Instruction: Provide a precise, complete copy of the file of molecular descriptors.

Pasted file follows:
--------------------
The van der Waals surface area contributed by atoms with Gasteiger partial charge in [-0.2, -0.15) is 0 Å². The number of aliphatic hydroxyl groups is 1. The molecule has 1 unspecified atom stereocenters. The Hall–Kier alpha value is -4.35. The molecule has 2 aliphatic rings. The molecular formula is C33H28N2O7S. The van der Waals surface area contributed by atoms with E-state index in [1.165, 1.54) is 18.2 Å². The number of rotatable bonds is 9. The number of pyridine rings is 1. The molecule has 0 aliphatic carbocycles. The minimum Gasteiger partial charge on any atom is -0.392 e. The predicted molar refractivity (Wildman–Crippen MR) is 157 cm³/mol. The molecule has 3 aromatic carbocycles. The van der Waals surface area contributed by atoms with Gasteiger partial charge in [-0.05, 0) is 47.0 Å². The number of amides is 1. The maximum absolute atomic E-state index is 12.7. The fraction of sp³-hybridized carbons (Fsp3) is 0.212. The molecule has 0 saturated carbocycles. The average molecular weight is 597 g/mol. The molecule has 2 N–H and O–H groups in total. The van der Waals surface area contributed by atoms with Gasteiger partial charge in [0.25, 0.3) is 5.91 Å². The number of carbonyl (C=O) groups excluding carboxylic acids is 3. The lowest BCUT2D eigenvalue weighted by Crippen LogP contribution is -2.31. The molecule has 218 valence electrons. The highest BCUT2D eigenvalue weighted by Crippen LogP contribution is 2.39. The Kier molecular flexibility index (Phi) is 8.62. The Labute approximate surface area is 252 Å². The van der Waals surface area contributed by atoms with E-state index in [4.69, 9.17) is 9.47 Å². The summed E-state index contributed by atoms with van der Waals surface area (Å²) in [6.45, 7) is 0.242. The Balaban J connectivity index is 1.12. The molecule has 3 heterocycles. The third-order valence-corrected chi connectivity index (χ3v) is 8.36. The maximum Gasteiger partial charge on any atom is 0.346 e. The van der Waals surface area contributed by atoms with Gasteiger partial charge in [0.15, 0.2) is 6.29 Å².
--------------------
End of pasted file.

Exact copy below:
The van der Waals surface area contributed by atoms with Gasteiger partial charge in [-0.2, -0.15) is 0 Å². The number of aliphatic hydroxyl groups is 1. The molecule has 1 unspecified atom stereocenters. The Hall–Kier alpha value is -4.35. The molecule has 2 aliphatic rings. The molecular formula is C33H28N2O7S. The van der Waals surface area contributed by atoms with E-state index in [1.165, 1.54) is 18.2 Å². The number of rotatable bonds is 9. The number of pyridine rings is 1. The molecule has 0 aliphatic carbocycles. The minimum Gasteiger partial charge on any atom is -0.392 e. The predicted molar refractivity (Wildman–Crippen MR) is 157 cm³/mol. The molecule has 3 aromatic carbocycles. The van der Waals surface area contributed by atoms with Gasteiger partial charge in [-0.05, 0) is 47.0 Å². The number of amides is 1. The maximum absolute atomic E-state index is 12.7. The fraction of sp³-hybridized carbons (Fsp3) is 0.212. The molecule has 0 saturated carbocycles. The average molecular weight is 597 g/mol. The molecule has 2 N–H and O–H groups in total. The van der Waals surface area contributed by atoms with Gasteiger partial charge in [0.25, 0.3) is 5.91 Å². The number of carbonyl (C=O) groups excluding carboxylic acids is 3. The lowest BCUT2D eigenvalue weighted by Crippen LogP contribution is -2.31. The molecule has 218 valence electrons. The highest BCUT2D eigenvalue weighted by Crippen LogP contribution is 2.39. The Kier molecular flexibility index (Phi) is 8.62. The Labute approximate surface area is 252 Å². The van der Waals surface area contributed by atoms with E-state index in [4.69, 9.17) is 9.47 Å². The summed E-state index contributed by atoms with van der Waals surface area (Å²) in [6.45, 7) is 0.242. The Balaban J connectivity index is 1.12. The molecule has 3 heterocycles. The third-order valence-corrected chi connectivity index (χ3v) is 8.36. The maximum Gasteiger partial charge on any atom is 0.346 e. The van der Waals surface area contributed by atoms with Gasteiger partial charge in [0.15, 0.2) is 6.29 Å².